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Stocks pared their losses Friday after economic reports showed consumer confidence soared to its highest level since before the fall downturn began and that manufacturing is showing signs of improvement.
Futures indicated a slightly higher open for U.S. stocks Friday as investors shrugged off Chrysler's bankruptcy announcement and decided to go against the 'sell in May and go away' mantra after April's successful performance.
Global stocks were higher Friday, the first day of May, as investors were encouraged by the returns in April's strong market performance and batted off news of Chrysler's bankruptcy announcement and deepening concerns about the swine flu outbreak.
Asian markets open the Monday session higher as optimism grows that the United States economy is starting to stabilize. Trade in equities is thin due to the Golden Week holidays in Japan, with markets there closed until Thursday.
Global stocks rose again Thursday as investors took heart from signs of improvement in the U.S. economy after the Federal Reserve tweaked its policy statement to say that the economic outlook was improving. But experts on CNBC were mixed on when the economy will recover.
Asian markets hit four-month highs Thursday as investors took heart from signs of improvement in the U.S. economy suggesting regional exporters may need to start cranking up production.
You know all those parallels being drawn between our recession and Nippon’s “Lost Decade”? Hogwash.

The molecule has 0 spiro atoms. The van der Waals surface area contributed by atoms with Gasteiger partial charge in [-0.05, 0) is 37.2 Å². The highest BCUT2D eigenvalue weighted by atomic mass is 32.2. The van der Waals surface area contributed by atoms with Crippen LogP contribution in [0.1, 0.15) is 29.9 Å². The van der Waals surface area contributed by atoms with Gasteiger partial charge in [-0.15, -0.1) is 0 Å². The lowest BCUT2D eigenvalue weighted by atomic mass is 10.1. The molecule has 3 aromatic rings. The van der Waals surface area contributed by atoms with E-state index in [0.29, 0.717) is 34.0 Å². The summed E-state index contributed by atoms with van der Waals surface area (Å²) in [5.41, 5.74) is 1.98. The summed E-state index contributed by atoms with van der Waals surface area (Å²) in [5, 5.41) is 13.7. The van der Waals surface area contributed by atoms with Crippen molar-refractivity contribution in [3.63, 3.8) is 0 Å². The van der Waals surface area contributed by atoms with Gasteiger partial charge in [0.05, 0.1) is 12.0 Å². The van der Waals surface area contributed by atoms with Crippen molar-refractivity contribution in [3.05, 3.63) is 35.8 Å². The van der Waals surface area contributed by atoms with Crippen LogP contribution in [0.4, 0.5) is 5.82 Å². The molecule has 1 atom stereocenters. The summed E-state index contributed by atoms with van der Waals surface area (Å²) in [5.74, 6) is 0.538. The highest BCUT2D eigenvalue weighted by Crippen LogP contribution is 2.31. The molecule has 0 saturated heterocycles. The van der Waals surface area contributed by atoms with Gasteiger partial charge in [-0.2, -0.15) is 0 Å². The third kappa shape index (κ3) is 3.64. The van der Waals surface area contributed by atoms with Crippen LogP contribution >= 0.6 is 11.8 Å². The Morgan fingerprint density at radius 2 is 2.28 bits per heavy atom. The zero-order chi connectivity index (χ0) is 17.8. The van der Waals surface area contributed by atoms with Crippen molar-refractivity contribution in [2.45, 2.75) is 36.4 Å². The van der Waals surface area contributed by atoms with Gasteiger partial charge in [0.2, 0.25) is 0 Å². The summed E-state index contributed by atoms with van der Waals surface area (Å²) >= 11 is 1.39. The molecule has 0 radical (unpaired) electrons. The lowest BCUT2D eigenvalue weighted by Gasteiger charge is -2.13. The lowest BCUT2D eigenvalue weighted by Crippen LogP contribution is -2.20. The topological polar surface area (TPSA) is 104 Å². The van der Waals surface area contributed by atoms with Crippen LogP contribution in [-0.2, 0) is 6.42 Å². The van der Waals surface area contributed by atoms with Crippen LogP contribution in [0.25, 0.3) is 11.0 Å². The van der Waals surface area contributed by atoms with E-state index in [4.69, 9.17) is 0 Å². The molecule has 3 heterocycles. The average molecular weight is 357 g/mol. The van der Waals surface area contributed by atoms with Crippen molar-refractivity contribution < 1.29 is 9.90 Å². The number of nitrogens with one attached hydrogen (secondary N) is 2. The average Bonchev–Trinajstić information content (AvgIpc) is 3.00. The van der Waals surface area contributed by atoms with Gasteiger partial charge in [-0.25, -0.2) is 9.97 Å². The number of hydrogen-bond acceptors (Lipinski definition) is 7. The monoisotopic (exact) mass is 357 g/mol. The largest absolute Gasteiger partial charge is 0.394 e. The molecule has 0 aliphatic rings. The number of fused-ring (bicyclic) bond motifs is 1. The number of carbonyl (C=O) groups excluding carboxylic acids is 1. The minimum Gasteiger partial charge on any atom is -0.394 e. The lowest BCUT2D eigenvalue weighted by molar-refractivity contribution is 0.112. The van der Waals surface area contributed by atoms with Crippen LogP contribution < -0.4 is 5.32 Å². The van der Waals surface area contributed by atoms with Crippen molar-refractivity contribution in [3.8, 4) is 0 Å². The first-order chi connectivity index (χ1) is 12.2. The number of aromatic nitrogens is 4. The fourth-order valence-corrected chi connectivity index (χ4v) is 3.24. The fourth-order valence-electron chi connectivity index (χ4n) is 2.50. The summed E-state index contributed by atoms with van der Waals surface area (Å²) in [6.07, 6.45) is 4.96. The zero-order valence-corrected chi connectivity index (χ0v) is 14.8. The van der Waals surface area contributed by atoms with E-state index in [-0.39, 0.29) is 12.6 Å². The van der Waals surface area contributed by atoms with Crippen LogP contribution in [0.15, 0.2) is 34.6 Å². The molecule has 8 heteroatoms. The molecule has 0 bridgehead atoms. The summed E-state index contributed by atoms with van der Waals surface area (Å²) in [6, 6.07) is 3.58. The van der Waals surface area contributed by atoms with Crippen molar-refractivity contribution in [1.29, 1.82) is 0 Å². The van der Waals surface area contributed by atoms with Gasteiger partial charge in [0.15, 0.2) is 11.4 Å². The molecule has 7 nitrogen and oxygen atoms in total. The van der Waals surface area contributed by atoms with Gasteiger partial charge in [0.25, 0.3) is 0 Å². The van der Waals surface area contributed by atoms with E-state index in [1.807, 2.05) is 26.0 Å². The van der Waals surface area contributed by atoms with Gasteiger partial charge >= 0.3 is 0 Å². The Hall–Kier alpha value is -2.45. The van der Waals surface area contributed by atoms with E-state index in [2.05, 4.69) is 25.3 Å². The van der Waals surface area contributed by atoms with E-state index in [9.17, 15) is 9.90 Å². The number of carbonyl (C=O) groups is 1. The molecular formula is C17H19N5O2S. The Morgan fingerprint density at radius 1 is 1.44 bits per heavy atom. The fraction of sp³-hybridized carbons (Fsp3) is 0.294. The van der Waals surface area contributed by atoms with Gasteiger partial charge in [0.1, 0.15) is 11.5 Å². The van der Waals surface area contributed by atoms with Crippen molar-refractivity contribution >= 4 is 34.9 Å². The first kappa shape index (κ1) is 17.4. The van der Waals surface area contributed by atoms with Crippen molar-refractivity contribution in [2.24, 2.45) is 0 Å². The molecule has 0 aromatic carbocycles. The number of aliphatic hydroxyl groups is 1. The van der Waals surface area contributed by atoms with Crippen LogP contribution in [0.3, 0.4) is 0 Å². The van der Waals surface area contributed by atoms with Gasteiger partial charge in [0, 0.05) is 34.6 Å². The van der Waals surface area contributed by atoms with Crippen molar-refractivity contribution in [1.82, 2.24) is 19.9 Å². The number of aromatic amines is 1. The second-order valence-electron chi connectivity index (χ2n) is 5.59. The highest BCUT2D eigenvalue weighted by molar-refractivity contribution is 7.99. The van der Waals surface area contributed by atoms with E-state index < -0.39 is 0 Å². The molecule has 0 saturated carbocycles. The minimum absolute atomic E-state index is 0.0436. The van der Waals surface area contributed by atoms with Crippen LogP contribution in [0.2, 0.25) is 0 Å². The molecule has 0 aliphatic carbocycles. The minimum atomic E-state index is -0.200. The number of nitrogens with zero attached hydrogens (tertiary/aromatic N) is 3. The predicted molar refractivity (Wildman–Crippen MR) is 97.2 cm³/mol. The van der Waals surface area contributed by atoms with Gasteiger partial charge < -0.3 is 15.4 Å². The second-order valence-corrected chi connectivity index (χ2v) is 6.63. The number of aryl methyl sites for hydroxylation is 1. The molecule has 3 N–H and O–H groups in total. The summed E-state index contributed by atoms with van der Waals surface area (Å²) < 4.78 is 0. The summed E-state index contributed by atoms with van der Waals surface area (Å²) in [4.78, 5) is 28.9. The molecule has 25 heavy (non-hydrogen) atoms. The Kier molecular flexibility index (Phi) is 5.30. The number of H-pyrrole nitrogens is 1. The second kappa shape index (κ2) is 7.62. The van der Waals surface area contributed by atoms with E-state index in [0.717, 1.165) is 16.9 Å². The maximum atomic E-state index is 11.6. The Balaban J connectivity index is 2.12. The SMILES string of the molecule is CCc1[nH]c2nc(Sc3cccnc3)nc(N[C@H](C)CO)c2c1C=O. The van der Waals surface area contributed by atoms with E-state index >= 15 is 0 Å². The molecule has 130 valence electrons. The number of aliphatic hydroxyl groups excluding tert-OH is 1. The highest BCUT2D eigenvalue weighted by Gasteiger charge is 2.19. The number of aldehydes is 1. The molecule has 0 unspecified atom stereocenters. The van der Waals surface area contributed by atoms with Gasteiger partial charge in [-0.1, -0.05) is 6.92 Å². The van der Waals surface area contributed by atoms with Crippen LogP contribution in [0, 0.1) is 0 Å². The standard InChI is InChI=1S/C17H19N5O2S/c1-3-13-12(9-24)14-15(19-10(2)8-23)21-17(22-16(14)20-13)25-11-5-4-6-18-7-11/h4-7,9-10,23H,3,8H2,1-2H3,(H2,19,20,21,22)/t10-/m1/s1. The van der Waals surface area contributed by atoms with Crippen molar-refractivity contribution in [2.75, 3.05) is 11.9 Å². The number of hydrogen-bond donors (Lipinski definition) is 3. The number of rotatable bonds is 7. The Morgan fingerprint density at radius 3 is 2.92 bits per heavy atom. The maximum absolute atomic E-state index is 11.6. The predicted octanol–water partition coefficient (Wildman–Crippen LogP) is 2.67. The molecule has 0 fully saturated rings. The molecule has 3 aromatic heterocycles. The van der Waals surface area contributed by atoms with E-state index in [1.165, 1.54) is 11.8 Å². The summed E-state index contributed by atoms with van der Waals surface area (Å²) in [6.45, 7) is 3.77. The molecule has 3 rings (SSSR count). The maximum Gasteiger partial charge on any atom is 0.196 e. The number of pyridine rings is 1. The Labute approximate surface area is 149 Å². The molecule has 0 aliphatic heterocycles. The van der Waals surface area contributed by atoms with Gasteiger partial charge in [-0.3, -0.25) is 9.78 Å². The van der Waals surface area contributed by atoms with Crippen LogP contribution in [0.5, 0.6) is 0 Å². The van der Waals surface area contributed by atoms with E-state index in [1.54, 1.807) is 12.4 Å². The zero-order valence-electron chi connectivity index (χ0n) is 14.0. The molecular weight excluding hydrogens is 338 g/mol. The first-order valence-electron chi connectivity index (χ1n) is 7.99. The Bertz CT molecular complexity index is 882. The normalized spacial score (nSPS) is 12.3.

Asia stocks and the Australian dollar bounced back on Wednesday from a two-day slide, with investors taking heart from data showing the U.S. economy slowly healing, and betting the swine flu outbreak will be contained.
Ahead of the May 4 bank stress test results, experts tell CNBC that the financial system may not be in the clear yet.
Automakers around the world are facing the challenge of remaining relevant. With General Motors and Chrysler teetering on the verge of bankruptcy, which carmaker will survive the fallout? Definitely look to the Japanese, in particular, Nissan.
It may be the safe-haven choice of the financial crisis, but experts tell CNBC that cash will underperform over the next 10 years.
Asian stocks slipped for a second session Tuesday on worries about the potential economic fallout from the swine virus outbreak, even as investor reaction remained limited due to uncertainty about the full impact.
Asian stocks weakened Monday with worries about a global flu pandemic unnerving financial markets boosting pharmaceuticals while beating down pork product makers, trade, travel and tourism stocks.
Global stocks were down Monday, after enjoying 7 weeks of gains, as concerns of the outbreak of swine flu spooked investors. But experts tell CNBC that stocks are still a good long-term bet.
China will offer a big surprise in growth, as it is still a vastly underappreciated story, Jim O’Neill, Head of Global Economic Research at Goldman Sachs told “Worldwide Exchange” Thursday.
While the technology sector struggled in global markets Thursday, experts tell CNBC there is big value there.
Global stocks declined Wednesday as grim data from China and the U.S. fueled concerns over the recovery of the global economy. Experts tell CNBC that although the economic slowdown is ongoing, the current rally still has some life in it.
The Singaporean dollar gained against its American counterpart Tuesday after the country's central bank announced it was effectively devaluing its currency after posting its worst quarterly economic contraction ever. Experts tell CNBC the gain is unlikely to last.
Goldman Sachs, JP Morgan, Citigroup and our parent General Electric report earnings this week. Goldman Sachs rumors of a secondary are rampant ahead of the earnings report tomorrow
Japan has decided to remove a special tariff on computer memory chips made by South Korea's Hynix Semiconductor, Japan's Kyodo news agency reported on Monday.